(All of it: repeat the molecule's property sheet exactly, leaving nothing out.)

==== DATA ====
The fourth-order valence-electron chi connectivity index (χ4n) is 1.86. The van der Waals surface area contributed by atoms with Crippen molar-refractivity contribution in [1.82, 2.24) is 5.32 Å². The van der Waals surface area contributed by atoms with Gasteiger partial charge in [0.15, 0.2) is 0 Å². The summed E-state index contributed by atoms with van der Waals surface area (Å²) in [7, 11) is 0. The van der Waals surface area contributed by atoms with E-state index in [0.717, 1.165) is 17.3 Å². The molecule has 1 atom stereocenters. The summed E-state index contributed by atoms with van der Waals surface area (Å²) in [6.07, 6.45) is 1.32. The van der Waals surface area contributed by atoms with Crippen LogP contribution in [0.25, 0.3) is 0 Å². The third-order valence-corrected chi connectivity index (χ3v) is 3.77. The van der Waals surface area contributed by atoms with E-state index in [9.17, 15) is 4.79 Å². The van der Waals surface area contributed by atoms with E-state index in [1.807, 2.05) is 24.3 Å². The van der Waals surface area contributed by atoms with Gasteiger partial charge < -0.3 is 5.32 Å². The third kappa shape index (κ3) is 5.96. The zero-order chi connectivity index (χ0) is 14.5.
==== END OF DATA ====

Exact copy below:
The fourth-order valence-electron chi connectivity index (χ4n) is 1.86. The van der Waals surface area contributed by atoms with Crippen molar-refractivity contribution in [1.82, 2.24) is 5.32 Å². The van der Waals surface area contributed by atoms with Gasteiger partial charge in [0.15, 0.2) is 0 Å². The summed E-state index contributed by atoms with van der Waals surface area (Å²) in [7, 11) is 0. The van der Waals surface area contributed by atoms with E-state index in [0.717, 1.165) is 17.3 Å². The molecule has 1 atom stereocenters. The summed E-state index contributed by atoms with van der Waals surface area (Å²) in [6.07, 6.45) is 1.32. The van der Waals surface area contributed by atoms with Crippen LogP contribution in [0.25, 0.3) is 0 Å². The third-order valence-corrected chi connectivity index (χ3v) is 3.77. The van der Waals surface area contributed by atoms with E-state index in [9.17, 15) is 4.79 Å². The van der Waals surface area contributed by atoms with E-state index in [1.807, 2.05) is 24.3 Å². The van der Waals surface area contributed by atoms with Gasteiger partial charge < -0.3 is 5.32 Å². The third kappa shape index (κ3) is 5.96. The zero-order chi connectivity index (χ0) is 14.5.